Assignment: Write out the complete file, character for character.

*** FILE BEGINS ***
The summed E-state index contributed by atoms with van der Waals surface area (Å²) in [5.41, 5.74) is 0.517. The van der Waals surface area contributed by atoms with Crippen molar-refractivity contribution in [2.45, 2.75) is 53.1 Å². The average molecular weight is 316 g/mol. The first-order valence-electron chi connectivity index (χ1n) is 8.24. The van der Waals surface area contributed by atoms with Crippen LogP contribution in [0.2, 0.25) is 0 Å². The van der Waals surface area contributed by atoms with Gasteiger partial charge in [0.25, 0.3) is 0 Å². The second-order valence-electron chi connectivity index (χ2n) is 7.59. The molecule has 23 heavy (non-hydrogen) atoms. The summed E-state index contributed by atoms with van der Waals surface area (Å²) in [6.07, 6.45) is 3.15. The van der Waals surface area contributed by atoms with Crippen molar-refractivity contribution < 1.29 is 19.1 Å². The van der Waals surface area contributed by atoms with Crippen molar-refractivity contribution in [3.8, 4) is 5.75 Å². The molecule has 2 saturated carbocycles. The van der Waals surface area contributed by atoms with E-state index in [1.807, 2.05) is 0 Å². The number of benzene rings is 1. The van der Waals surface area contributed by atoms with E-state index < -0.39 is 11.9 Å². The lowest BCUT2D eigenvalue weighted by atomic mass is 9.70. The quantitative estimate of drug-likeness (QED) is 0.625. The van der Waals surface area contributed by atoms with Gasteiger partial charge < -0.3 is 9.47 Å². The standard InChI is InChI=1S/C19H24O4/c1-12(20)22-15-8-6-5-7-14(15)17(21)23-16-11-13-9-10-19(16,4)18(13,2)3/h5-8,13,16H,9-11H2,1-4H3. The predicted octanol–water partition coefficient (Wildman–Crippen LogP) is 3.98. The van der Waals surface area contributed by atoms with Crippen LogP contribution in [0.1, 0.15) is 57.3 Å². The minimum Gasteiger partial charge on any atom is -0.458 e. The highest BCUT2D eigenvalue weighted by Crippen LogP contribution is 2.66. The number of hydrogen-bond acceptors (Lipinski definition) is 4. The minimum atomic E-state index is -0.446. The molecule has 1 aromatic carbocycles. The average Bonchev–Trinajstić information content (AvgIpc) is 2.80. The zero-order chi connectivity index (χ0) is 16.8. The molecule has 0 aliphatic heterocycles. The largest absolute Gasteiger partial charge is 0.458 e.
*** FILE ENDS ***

The summed E-state index contributed by atoms with van der Waals surface area (Å²) in [5.41, 5.74) is 0.517. The van der Waals surface area contributed by atoms with Crippen molar-refractivity contribution in [2.45, 2.75) is 53.1 Å². The average molecular weight is 316 g/mol. The first-order valence-electron chi connectivity index (χ1n) is 8.24. The van der Waals surface area contributed by atoms with Crippen LogP contribution in [0.2, 0.25) is 0 Å². The van der Waals surface area contributed by atoms with Gasteiger partial charge in [0.25, 0.3) is 0 Å². The second-order valence-electron chi connectivity index (χ2n) is 7.59. The molecule has 23 heavy (non-hydrogen) atoms. The summed E-state index contributed by atoms with van der Waals surface area (Å²) in [6.07, 6.45) is 3.15. The van der Waals surface area contributed by atoms with Crippen molar-refractivity contribution < 1.29 is 19.1 Å². The van der Waals surface area contributed by atoms with Crippen molar-refractivity contribution in [3.8, 4) is 5.75 Å². The molecule has 2 saturated carbocycles. The van der Waals surface area contributed by atoms with E-state index in [1.807, 2.05) is 0 Å². The number of benzene rings is 1. The van der Waals surface area contributed by atoms with E-state index < -0.39 is 11.9 Å². The lowest BCUT2D eigenvalue weighted by atomic mass is 9.70. The quantitative estimate of drug-likeness (QED) is 0.625. The van der Waals surface area contributed by atoms with Gasteiger partial charge < -0.3 is 9.47 Å². The standard InChI is InChI=1S/C19H24O4/c1-12(20)22-15-8-6-5-7-14(15)17(21)23-16-11-13-9-10-19(16,4)18(13,2)3/h5-8,13,16H,9-11H2,1-4H3. The predicted octanol–water partition coefficient (Wildman–Crippen LogP) is 3.98. The van der Waals surface area contributed by atoms with Crippen LogP contribution in [0.1, 0.15) is 57.3 Å². The minimum Gasteiger partial charge on any atom is -0.458 e. The highest BCUT2D eigenvalue weighted by Crippen LogP contribution is 2.66. The number of hydrogen-bond acceptors (Lipinski definition) is 4. The minimum atomic E-state index is -0.446. The molecule has 1 aromatic carbocycles. The average Bonchev–Trinajstić information content (AvgIpc) is 2.80. The zero-order chi connectivity index (χ0) is 16.8. The molecule has 0 aliphatic heterocycles. The largest absolute Gasteiger partial charge is 0.458 e.